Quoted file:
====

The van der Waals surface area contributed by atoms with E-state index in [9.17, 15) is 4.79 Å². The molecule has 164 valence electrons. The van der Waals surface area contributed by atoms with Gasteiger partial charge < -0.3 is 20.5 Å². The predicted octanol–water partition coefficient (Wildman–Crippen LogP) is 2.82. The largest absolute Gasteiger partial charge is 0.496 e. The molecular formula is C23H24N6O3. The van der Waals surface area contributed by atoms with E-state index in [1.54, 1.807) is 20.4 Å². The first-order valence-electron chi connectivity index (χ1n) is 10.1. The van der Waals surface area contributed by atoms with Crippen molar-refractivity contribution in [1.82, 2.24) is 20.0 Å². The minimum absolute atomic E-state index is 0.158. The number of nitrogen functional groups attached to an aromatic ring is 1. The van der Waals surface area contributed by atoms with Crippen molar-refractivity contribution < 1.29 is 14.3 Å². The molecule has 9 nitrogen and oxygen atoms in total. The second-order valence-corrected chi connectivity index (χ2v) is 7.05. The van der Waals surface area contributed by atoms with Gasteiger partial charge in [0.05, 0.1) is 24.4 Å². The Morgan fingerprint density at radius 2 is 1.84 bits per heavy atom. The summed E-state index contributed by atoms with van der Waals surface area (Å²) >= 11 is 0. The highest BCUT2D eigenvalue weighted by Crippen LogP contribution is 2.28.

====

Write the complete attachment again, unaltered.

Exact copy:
The van der Waals surface area contributed by atoms with E-state index in [9.17, 15) is 4.79 Å². The molecule has 164 valence electrons. The van der Waals surface area contributed by atoms with Gasteiger partial charge < -0.3 is 20.5 Å². The predicted octanol–water partition coefficient (Wildman–Crippen LogP) is 2.82. The largest absolute Gasteiger partial charge is 0.496 e. The molecular formula is C23H24N6O3. The van der Waals surface area contributed by atoms with E-state index in [1.54, 1.807) is 20.4 Å². The first-order valence-electron chi connectivity index (χ1n) is 10.1. The van der Waals surface area contributed by atoms with Crippen molar-refractivity contribution in [1.82, 2.24) is 20.0 Å². The minimum absolute atomic E-state index is 0.158. The number of nitrogen functional groups attached to an aromatic ring is 1. The van der Waals surface area contributed by atoms with Crippen molar-refractivity contribution < 1.29 is 14.3 Å². The molecule has 9 nitrogen and oxygen atoms in total. The second-order valence-corrected chi connectivity index (χ2v) is 7.05. The van der Waals surface area contributed by atoms with Gasteiger partial charge in [0.05, 0.1) is 24.4 Å². The Morgan fingerprint density at radius 2 is 1.84 bits per heavy atom. The summed E-state index contributed by atoms with van der Waals surface area (Å²) >= 11 is 0. The highest BCUT2D eigenvalue weighted by Crippen LogP contribution is 2.28.